Welders are consistently in high demand, which is expected to worsen in the coming years. According to the American Welding Society (AWS), there could be a shortage of 400,000 welders by 2024. This presents a fantastic opportunity to begin a career in welding. If you’re looking for some guidance on how to find welding jobs, keep reading! While this isn’t an exhaustive list, it will certainly set you on the right path.
Improve Your Chances of Securing a Welding Job
Here are 13 valuable tips to help you find steady employment as a welder:
1. Carefully Search Job Listings
When browsing job engines for major employers, pay close attention to the categories. Welding jobs may be listed under Skilled Trades, Manufacturing, Construction, General Labor, Repair and Maintenance, or Industrial Technology. Be diligent, and eventually, you’ll come across a list of available welding positions.
2. Visit the Office in Person
For smaller employers, it’s customary for job seekers to call or visit the office directly, regardless of the advertised position. Inquire about the possibility of testing for a welder position. If there isn’t an opening at that moment, be patient and wait for a month before following up. Remember, relying solely on mailed resumes and phone calls may limit your job search success.
3. Diversify Your Welding Skills
Don’t limit yourself to mastering just one welding technique because it feels comfortable. Employers often prefer multi-process welders who possess a broader range of skills.
4. Develop Pipe Welding Expertise
Boost your appeal to recruiters by acquiring proficiency in structural and piping welding. Plumbing may present more challenges, but experts predict a surge in construction and repair jobs in the coming years. Additionally, pipe welding generally offers higher pay than structural welding.
5. Obtain Welding Certification
Familiarize yourself with the detailed steps of a welding certification test and practice them until you can execute the required welds effortlessly.
6. Hone Your Skills at Home
Consider investing in a small arc welder, such as MIG, TIG, or Stick, or an oxyacetylene kit for practicing at home. After completing a semester of training, this allows you to continue honing your skills in a familiar environment. For more information on choosing a welder, refer to our helpful guide.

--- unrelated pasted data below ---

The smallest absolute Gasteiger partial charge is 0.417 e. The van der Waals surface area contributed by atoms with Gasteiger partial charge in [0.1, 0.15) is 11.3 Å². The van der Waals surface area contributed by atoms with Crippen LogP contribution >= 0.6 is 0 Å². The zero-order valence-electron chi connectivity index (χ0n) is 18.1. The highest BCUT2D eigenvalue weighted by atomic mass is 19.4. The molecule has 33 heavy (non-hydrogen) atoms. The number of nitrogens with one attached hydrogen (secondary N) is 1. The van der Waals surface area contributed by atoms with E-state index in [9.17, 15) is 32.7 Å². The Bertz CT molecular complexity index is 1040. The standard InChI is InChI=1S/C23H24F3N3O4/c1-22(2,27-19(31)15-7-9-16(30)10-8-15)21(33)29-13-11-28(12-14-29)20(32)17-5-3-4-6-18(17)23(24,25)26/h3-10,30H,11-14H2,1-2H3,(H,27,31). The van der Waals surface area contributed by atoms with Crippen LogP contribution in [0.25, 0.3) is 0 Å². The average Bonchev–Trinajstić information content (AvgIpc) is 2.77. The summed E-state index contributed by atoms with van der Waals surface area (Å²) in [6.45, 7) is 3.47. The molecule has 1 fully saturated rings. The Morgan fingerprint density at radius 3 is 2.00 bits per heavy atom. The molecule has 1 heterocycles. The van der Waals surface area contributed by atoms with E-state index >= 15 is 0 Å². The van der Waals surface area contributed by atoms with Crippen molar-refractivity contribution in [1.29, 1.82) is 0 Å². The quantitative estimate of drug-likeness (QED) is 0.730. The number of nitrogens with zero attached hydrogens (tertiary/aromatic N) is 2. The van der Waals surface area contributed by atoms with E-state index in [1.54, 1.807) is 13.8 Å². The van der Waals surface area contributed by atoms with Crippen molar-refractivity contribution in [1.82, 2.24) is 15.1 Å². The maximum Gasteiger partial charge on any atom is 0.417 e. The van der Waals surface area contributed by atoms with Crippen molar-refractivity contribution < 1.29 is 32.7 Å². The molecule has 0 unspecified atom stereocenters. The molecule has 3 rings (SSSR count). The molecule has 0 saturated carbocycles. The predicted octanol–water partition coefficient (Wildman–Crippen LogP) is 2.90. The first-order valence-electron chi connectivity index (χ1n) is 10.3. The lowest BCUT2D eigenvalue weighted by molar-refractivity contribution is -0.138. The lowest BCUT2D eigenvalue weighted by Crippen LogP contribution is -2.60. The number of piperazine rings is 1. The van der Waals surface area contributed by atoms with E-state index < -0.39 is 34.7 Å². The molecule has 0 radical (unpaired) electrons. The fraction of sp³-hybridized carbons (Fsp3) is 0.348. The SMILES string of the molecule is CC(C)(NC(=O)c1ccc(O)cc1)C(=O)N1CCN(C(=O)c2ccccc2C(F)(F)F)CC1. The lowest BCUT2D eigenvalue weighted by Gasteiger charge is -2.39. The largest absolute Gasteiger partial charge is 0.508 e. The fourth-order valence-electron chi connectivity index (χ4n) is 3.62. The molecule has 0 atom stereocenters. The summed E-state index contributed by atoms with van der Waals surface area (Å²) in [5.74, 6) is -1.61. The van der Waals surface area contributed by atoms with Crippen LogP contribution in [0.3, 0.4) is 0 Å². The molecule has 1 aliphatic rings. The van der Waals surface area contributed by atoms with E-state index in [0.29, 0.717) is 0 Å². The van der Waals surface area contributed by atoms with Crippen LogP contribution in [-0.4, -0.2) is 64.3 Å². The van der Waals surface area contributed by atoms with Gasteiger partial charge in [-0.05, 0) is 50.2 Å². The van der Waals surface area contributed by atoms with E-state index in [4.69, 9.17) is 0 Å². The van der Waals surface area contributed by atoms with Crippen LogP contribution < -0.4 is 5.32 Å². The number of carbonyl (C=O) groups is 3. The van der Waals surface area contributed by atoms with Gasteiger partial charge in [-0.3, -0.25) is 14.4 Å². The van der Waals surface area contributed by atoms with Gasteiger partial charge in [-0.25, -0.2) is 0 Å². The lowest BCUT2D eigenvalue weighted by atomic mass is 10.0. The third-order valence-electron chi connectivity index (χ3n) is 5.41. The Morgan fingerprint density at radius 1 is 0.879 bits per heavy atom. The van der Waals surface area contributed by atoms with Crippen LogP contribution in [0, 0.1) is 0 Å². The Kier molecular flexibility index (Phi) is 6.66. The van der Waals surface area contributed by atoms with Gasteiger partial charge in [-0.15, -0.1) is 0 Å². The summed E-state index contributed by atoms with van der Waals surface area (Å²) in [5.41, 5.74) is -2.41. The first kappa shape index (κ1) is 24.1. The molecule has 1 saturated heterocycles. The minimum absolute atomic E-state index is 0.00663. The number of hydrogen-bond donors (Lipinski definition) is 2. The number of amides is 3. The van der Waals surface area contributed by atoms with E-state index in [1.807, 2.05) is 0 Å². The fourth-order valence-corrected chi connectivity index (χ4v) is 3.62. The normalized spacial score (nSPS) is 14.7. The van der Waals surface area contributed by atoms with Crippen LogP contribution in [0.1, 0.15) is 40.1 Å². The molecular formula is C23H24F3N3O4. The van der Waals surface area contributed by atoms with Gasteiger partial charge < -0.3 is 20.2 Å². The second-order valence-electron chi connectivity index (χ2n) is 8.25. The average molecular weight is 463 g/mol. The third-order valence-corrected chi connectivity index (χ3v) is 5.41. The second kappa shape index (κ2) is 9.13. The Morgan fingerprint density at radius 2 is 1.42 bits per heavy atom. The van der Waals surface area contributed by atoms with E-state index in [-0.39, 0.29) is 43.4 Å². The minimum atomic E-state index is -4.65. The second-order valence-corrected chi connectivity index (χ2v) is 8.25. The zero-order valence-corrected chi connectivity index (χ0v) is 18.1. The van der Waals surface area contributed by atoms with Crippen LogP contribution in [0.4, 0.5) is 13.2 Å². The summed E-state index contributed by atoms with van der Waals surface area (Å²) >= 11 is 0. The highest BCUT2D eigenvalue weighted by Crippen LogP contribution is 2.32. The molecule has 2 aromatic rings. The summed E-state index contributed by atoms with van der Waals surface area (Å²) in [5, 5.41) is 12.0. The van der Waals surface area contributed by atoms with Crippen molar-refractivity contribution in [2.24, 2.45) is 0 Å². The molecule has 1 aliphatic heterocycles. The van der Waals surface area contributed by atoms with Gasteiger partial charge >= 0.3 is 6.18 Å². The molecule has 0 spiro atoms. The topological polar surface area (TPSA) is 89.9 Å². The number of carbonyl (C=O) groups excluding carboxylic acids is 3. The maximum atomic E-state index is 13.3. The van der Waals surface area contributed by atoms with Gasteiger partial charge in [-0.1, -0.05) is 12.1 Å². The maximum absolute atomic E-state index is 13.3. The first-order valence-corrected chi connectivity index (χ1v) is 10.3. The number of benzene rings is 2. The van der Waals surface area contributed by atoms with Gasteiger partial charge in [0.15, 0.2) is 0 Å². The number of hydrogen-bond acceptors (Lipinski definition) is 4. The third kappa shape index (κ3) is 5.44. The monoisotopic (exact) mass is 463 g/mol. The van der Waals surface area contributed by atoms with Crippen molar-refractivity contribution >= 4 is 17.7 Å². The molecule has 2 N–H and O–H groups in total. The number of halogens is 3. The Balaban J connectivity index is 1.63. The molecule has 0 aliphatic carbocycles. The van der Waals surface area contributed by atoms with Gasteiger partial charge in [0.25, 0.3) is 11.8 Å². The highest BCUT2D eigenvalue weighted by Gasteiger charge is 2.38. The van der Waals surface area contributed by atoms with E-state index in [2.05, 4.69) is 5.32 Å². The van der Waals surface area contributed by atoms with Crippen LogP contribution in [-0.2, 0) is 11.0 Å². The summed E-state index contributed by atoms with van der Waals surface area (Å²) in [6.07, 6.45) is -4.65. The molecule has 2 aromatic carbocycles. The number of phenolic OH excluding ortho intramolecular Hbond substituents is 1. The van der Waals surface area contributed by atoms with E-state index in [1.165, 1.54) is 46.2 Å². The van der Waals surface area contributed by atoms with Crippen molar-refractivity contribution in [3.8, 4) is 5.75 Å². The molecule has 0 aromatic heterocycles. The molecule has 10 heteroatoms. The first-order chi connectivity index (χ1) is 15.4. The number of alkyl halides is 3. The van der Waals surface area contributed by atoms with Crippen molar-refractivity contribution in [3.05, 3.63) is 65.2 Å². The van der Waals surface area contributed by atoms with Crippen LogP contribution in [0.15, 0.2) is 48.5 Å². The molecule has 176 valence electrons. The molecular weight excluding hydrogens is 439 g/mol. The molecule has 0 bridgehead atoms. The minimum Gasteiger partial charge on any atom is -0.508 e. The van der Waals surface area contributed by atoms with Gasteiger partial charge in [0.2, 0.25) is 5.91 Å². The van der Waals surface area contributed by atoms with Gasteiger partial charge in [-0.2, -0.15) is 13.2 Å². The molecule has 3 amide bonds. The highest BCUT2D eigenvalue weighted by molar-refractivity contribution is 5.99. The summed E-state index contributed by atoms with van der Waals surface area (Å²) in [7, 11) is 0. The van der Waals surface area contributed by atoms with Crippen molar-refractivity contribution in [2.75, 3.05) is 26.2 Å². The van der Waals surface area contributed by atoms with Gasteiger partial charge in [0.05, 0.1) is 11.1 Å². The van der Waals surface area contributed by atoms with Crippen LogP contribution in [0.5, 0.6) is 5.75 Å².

7. Tips for College Students
If you’re currently a college student:
- If time and graduation requirements permit, pursue an associate degree (AS), as it can qualify you for higher-paying jobs.
- Work part-time a few hours per week at a local welding supply store. This provides an excellent opportunity to learn about different tools, supplies, and hardware while gaining relevant work experience.
- During your second year, apply for a welding internship with a local company. This enables you to gain valuable on-the-job training without unnecessary stress.
- Build relationships with teachers and classmates. Volunteer in the tool room or assist with special projects to establish connections that can lead to job referrals and peer networking.
8. Keep References Easily Accessible
Given the vast amount of information to absorb, organize a reference binder to keep with you at work or school. Divide it into different welding processes and include helpful diagrams, charts, and product inventory lists. Understanding the classification system for consumables is also crucial.
9. Join Professional Associations
Consider joining a professional organization like the American Welding Society (AWS), which offers discounted rates to students. Participating in local chapter events can help you stay informed about the latest job trends and expand your network of contacts.
10. Be Open to Relocation
Monitor job boards to identify cities and regions experiencing a job boom in the welding industry. If you’re seeking higher wages, you might consider relocating to one of these areas. However, to ease the transition, it’s often more preferable to secure your first welding job closer to home.
11. Explore Financial Aid Options
If you have limited or no income at the moment, you may qualify for tuition remission at junior colleges or certain not-for-profit job training programs. Keep in mind that other forms of financial aid may be available for purchasing books and covering monthly expenses while you’re in school. Check with your local unemployment office, nonprofit job counseling center, or university financial aid department for further information.
12. Invest in a Cheater Lens
If you find it challenging to see the weld pool or track the joint with the torch, consider purchasing a “fool lens.” These magnifying glasses or plastic inserts are calibrated to a distance of approximately 12 inches. Simply insert it into your helmet and adjust the shadow settings to improve visibility.
13. Consider Support Positions
While not everyone will become a skilled welder, almost any student can take advantage of the upcoming job boom. Explore support positions such as Welding Inspector, Staff Recruiter, Sales Representative, Buyer, or Project Assistant. Diversifying your skill set can open doors to various opportunities in the welding industry.
Now that you’re armed with these 13 tips, you’re well on your way to landing your first welding job. Remember, with perseverance, dedication, and a diverse skill set, your welding career can take off!